Easter Greetings from the Thorp Gang

Holy Saturday

“Have you come to believe because you have seen me? Blessed are those who have not seen and have believed.” – John 20:29

How dark a Sabbath dawned the day after Jesus’s crucifixion: the so-called savior dead and in the ground; his disciples scattered, and the Passover at hand—a remembrance of freedom for God’s chosen people, once again marked under Roman rule.

Our Holy Saturday is not so dark, for although we did not walk with the living Lord or see His risen self, we know the story and believe what we have heard—that fear-filled seventh day was followed by an eighth, a day of resurrection and re-creation. A day of joy and wonder.

So we rise this Holy Saturday, not with trepidation, but anticipation. We rise to the same hell-bent, broken world the apostles did, still filled with pride and pain and broken people; we look with wonder this morning at four inches of fresh snow fallen silently over night and rejoice that God has seen fit to grace us with another day, another hour, another breath. Continue reading

Serious About Writing…

Back in early December, I announced that I was suspending this blog and taking it off-line. I likened my writing career thus far to standing on my head for show: requiring modest skill; impressive at first, then amusing, before becoming repetitive, uncomfortable, and unnatural. I even went so far as to declare, “ I won’t call myself a writer again until I write something worthwhile, and I don’t know what it will be.”

Those who know me well know I have a tendency to take myself entirely too seriously. I was in a bad spot at the time: way too busy at work, home, and church; unable to make a satisfactory start on the annual Christmas letter; and unhappy in my work. Some several things needed to give — but this blog was not one of them.

As a full-time husband, father, and director of communications, this little corner of the internet is one of the few places I actually do write stuff that people read. The people who matter most to me are here, but they aren’t the only ones — consider that this tiny, rhyming prayer is the most viewed post on my site, in large part due to readers (or skewed search results) from Russia. A favorite web site of mine, The Art of Manliness, posted an article awhile back entitled, “How a Man Handles a Miscarriage.” I read the post and the appreciative comments, before adding a comment of my own and sharing a bit about our little Jude. Men came and read, and though they left no comments, who knows whom it touched?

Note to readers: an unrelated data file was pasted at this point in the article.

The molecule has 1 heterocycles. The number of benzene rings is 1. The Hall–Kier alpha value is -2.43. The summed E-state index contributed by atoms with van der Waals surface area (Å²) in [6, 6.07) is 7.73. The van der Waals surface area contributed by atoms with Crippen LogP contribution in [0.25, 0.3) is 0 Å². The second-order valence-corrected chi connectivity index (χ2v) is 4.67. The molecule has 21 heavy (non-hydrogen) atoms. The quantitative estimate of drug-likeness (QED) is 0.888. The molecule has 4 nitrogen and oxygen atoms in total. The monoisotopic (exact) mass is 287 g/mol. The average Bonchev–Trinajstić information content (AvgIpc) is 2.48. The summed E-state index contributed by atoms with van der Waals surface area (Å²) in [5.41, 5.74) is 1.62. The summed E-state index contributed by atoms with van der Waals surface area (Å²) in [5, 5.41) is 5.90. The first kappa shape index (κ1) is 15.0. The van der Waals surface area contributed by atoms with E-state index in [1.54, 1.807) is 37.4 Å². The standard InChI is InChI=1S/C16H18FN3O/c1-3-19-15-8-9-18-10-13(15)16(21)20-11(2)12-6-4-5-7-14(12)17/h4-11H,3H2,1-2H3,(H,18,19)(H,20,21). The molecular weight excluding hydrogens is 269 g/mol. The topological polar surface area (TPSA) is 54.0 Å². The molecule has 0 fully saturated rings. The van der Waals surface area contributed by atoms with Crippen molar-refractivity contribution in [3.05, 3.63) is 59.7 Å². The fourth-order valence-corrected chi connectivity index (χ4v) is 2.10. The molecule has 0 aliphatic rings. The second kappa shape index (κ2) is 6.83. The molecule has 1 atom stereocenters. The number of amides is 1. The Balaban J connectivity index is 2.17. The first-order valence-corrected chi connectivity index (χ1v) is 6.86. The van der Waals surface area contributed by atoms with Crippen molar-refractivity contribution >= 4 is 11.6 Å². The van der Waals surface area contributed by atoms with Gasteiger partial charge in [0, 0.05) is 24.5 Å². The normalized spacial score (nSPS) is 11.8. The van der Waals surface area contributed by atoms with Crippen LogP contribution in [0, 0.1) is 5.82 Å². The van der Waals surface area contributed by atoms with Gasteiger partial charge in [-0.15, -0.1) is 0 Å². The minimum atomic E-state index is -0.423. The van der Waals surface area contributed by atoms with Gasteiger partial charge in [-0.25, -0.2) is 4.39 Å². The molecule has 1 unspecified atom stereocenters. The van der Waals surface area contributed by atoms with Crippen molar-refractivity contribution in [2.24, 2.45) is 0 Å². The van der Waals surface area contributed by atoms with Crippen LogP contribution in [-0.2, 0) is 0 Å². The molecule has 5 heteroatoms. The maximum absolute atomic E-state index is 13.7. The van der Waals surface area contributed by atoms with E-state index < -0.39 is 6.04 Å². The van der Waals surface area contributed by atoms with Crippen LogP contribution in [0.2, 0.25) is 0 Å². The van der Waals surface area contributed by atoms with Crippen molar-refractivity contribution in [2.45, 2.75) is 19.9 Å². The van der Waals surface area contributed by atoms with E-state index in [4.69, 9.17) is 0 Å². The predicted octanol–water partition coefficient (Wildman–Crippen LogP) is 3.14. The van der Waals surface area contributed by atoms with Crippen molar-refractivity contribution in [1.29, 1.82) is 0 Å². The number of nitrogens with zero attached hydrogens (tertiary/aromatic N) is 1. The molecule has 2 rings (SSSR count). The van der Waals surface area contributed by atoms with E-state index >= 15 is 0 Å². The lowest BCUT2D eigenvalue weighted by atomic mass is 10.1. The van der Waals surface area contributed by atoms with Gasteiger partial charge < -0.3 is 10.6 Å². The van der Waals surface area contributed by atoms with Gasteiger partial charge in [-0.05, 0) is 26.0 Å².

In fact, if I want to be truly serious about writing, I would not permit myself to be limited by the potential for monetary gain. A few weeks ago I was looking through the Catechism of the Catholic Church to see specifically what the Church teaches about property rights — and learned that while she makes no bones about supporting the right to private property, she is insistent that we steward our property and talents for the greater good:

“In his use of things man should regard the external goods he legitimately owns not merely as exclusive to himself but common to others also, in the sense that they can benefit others as well as himself.” The ownership of any property makes its holder a steward of Providence, with the task of making it fruitful and communicating its benefits to others, first of all his family.

Goods of production — material or immaterial — such as land, factories, practical or artistic skills, oblige their possessors to employ them in ways that will benefit the greatest number. Those who hold goods for use and consumption should use them with moderation, reserving the better part for guests, for the sick and the poor (CCC 2404 and 2405).

I read and re-read it: Goods of production, including practical or artistic skills, “oblige their possessors to employ them in ways that will benefit the greatest number … reserving the better part for guests, for the sick and the poor.”

A “serious” writer , then, should speak the truth, regardless of gain or loss, for the good of those who need to hear or whomever will listen.

It’s good to be back.